CPAs, long known for their community involvement and volunteerism, are using the guide to establish even stronger ties to individuals and to help local organizations.

Last October thousands of homes were lost when fires ravaged Southern California, and Clar Rosso, director of communications at the California Society of CPAs, received numerous member requests for disaster-assistance materials, including Disaster Recovery: A Guide to Financial Issues. She cites the following examples of how California CPAs are helping victims reclaim their lives.

Lynette Atchley, CPA, CFP, from San Bernadino, has been working extensively with the family of James McDermith, a CPA who died of an allergic reaction to smoke inhalation; the smoke was so bad he died in the driveway of his home in San Bernardino. She has also stepped in to offer post-disaster financial advice to several of McDermith’s clients who suffered losses from the fires.

Daniel D. Morris, a San Jose-based CPA, was more than glad to offer advice and assistance to a bishop of the Church of Jesus Christ of Latter-Day Saints who needed practical ways to help his church members. Using the materials provided by the state society, Morris offered insurance and tax information as well as the phone numbers of agencies and other sources of assistance.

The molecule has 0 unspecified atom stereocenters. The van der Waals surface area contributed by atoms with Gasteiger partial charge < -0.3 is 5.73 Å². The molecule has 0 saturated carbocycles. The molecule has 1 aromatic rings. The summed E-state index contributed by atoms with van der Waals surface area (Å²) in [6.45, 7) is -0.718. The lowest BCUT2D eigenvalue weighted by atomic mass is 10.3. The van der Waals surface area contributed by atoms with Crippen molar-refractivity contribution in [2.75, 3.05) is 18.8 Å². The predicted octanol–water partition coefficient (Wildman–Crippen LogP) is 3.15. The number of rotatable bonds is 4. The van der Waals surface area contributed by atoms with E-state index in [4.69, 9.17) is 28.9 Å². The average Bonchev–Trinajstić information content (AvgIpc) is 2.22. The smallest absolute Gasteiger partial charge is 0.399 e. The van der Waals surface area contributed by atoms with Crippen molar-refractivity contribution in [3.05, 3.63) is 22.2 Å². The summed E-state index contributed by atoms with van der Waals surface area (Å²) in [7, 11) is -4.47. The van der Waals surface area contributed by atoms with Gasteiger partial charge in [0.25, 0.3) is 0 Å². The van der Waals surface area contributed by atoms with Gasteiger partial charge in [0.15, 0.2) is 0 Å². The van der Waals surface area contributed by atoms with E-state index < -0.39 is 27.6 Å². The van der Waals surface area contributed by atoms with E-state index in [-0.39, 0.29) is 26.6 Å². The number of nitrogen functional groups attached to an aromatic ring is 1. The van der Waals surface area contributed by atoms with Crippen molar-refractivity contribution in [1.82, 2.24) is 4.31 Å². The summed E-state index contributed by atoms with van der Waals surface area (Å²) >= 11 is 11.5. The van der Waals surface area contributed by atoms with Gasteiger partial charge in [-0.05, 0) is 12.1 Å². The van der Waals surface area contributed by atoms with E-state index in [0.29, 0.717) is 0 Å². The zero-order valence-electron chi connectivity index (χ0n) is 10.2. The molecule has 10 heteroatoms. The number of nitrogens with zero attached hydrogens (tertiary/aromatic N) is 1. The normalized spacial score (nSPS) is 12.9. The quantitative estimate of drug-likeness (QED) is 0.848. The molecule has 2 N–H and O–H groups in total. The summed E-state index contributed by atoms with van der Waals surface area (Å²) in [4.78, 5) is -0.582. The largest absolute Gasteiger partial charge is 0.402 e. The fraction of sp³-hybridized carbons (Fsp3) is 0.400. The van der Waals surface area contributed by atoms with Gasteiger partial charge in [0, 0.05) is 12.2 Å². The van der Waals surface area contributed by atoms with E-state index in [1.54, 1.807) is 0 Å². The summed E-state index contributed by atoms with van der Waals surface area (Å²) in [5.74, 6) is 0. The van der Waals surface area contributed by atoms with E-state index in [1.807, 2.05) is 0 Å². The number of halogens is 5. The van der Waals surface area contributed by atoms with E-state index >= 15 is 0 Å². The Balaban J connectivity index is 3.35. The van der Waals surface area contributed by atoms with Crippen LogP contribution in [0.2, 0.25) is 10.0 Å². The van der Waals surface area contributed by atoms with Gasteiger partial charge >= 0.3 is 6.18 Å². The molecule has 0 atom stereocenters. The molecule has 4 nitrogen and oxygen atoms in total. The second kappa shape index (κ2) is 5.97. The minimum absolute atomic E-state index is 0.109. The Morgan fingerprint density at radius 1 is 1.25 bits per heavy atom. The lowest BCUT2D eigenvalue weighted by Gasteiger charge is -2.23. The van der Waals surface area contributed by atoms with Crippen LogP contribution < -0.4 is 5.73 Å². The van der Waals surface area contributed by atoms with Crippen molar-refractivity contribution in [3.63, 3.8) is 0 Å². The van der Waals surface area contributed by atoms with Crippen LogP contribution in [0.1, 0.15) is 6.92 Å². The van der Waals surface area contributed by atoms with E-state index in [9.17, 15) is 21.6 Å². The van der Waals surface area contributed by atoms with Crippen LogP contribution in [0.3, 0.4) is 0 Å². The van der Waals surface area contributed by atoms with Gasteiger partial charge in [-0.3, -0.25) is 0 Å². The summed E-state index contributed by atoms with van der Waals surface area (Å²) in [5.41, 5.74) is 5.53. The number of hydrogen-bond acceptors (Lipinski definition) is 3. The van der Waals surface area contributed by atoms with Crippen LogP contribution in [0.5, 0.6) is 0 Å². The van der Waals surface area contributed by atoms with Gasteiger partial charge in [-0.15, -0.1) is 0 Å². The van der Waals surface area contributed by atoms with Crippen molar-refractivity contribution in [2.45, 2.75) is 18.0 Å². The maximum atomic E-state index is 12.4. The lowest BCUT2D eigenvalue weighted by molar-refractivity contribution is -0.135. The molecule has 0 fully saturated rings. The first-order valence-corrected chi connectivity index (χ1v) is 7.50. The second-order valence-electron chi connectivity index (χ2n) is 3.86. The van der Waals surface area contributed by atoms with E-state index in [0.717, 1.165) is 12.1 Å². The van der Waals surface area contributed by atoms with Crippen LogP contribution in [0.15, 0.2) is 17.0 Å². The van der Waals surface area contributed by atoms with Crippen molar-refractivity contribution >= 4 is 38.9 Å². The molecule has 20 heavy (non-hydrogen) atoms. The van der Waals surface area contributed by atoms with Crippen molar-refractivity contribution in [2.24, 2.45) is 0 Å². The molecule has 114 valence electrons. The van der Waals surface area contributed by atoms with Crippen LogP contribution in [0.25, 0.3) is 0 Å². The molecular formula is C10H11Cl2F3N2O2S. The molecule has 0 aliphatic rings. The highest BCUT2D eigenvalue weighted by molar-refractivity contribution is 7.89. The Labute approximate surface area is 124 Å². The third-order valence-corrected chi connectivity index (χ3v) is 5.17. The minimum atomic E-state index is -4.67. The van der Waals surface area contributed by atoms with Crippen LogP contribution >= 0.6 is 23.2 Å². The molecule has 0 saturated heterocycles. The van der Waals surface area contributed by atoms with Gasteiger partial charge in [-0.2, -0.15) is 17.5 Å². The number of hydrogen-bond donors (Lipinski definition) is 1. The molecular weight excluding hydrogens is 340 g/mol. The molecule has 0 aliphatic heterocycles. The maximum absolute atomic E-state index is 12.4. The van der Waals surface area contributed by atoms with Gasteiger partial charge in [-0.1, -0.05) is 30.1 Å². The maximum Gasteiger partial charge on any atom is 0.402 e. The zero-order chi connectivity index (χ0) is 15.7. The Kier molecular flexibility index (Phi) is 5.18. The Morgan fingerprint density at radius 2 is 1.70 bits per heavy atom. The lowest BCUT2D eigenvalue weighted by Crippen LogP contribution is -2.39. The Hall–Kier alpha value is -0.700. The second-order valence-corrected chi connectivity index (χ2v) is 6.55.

The Texas Society of CPAs embarked on a pilot program with the Dallas chapter of the Red Cross to train CPA volunteers to use the guide in working with disaster victims, said Christi Stinson, CPA and COO of the Texas society. The program will subsequently roll out to CPA volunteers across the state.

The guide is proving to be an especially valuable community outreach vehicle for CPAs in smaller firms. Ken Dodson, CPA, PFS, of King/Dodson Financial Advisors Inc., recently appeared on NBC in Ohio to publicize it. He suggested a CPA’s house of worship would be an outstanding place to distribute it—the guide would be on hand, with CPA-backed assistance, in the event of any disaster.

CPAs who wish to establish stronger immediate and long-term ties to their communities can share the guide with their neighbors, clients and colleagues in a variety of ways including

Making the guide available as an office “take one.”

Using it as part of ongoing financial planning and contingency-management advice to clients.

Partnering with the Red Cross and other disaster-relief organizations in presenting a community-wide financial disaster-preparedness program, using the guide as a handout.

Putting post-disaster financial planning on the agenda and making the guide available at state and local CPA chapter meetings.

Sponsoring presentations of the guide at local community service organizations such as the Kiwanis, Rotary clubs and chambers of commerce.

“With this guide, it is hoped the public will see more and more that CPAs are the people to turn to to recover from the financial consequences of a disaster. It’s another way we can be their trusted advisers,” said Susan Waters, CEO of the California Society of CPAs.